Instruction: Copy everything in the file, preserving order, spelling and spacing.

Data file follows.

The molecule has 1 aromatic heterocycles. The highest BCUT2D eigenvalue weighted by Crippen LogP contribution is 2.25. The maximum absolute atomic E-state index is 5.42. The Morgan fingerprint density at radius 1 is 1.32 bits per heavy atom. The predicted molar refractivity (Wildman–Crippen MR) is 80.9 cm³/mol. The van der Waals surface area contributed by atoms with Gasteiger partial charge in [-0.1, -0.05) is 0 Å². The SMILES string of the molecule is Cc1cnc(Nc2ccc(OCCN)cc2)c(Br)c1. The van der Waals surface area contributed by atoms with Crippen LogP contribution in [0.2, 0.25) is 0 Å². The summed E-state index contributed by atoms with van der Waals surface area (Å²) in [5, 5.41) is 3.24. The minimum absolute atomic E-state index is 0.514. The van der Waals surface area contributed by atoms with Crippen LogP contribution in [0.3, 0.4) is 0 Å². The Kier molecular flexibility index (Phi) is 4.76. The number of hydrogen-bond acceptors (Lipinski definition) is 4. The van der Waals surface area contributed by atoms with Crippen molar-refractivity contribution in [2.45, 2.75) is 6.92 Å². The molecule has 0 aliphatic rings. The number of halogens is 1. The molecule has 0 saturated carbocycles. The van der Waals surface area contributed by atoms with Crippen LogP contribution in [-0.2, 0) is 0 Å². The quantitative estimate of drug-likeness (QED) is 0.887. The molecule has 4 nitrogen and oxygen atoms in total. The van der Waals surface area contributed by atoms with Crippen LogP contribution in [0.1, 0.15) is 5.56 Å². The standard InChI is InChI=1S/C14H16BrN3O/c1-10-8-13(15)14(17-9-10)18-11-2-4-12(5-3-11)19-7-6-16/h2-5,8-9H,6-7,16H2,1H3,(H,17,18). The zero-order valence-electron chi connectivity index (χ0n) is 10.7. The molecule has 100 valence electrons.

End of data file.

The molecule has 1 aromatic heterocycles. The highest BCUT2D eigenvalue weighted by Crippen LogP contribution is 2.25. The maximum absolute atomic E-state index is 5.42. The Morgan fingerprint density at radius 1 is 1.32 bits per heavy atom. The predicted molar refractivity (Wildman–Crippen MR) is 80.9 cm³/mol. The van der Waals surface area contributed by atoms with Gasteiger partial charge in [-0.1, -0.05) is 0 Å². The SMILES string of the molecule is Cc1cnc(Nc2ccc(OCCN)cc2)c(Br)c1. The van der Waals surface area contributed by atoms with Crippen LogP contribution in [0.2, 0.25) is 0 Å². The summed E-state index contributed by atoms with van der Waals surface area (Å²) in [5, 5.41) is 3.24. The minimum absolute atomic E-state index is 0.514. The van der Waals surface area contributed by atoms with Crippen LogP contribution in [0.3, 0.4) is 0 Å². The Kier molecular flexibility index (Phi) is 4.76. The number of hydrogen-bond acceptors (Lipinski definition) is 4. The van der Waals surface area contributed by atoms with Crippen molar-refractivity contribution in [2.45, 2.75) is 6.92 Å². The molecule has 0 aliphatic rings. The number of halogens is 1. The molecule has 0 saturated carbocycles. The van der Waals surface area contributed by atoms with Crippen LogP contribution in [-0.2, 0) is 0 Å². The quantitative estimate of drug-likeness (QED) is 0.887. The molecule has 4 nitrogen and oxygen atoms in total. The van der Waals surface area contributed by atoms with Crippen LogP contribution in [0.1, 0.15) is 5.56 Å². The standard InChI is InChI=1S/C14H16BrN3O/c1-10-8-13(15)14(17-9-10)18-11-2-4-12(5-3-11)19-7-6-16/h2-5,8-9H,6-7,16H2,1H3,(H,17,18). The zero-order valence-electron chi connectivity index (χ0n) is 10.7. The molecule has 100 valence electrons.